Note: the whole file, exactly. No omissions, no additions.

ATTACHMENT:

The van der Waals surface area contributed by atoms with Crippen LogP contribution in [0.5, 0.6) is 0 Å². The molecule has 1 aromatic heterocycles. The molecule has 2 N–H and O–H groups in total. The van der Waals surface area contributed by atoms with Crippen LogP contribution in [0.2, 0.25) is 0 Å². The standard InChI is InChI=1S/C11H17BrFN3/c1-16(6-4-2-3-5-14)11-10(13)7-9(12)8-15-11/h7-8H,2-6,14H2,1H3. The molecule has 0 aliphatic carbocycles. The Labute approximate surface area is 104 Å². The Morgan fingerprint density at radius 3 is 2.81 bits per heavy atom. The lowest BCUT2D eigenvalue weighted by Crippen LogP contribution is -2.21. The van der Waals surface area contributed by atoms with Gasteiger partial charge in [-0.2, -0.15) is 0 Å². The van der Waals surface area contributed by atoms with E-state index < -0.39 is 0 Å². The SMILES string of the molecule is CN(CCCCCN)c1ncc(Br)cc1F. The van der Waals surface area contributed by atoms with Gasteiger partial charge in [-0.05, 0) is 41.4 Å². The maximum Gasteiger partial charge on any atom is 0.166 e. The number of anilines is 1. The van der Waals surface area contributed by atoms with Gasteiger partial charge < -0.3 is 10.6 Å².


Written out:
The van der Waals surface area contributed by atoms with Crippen LogP contribution in [0.5, 0.6) is 0 Å². The molecule has 1 aromatic heterocycles. The molecule has 2 N–H and O–H groups in total. The van der Waals surface area contributed by atoms with Crippen LogP contribution in [0.2, 0.25) is 0 Å². The standard InChI is InChI=1S/C11H17BrFN3/c1-16(6-4-2-3-5-14)11-10(13)7-9(12)8-15-11/h7-8H,2-6,14H2,1H3. The molecule has 0 aliphatic carbocycles. The Labute approximate surface area is 104 Å². The Morgan fingerprint density at radius 3 is 2.81 bits per heavy atom. The lowest BCUT2D eigenvalue weighted by Crippen LogP contribution is -2.21. The van der Waals surface area contributed by atoms with Gasteiger partial charge in [-0.2, -0.15) is 0 Å². The van der Waals surface area contributed by atoms with E-state index < -0.39 is 0 Å². The SMILES string of the molecule is CN(CCCCCN)c1ncc(Br)cc1F. The van der Waals surface area contributed by atoms with Gasteiger partial charge in [-0.05, 0) is 41.4 Å². The maximum Gasteiger partial charge on any atom is 0.166 e. The number of anilines is 1. The van der Waals surface area contributed by atoms with Gasteiger partial charge < -0.3 is 10.6 Å².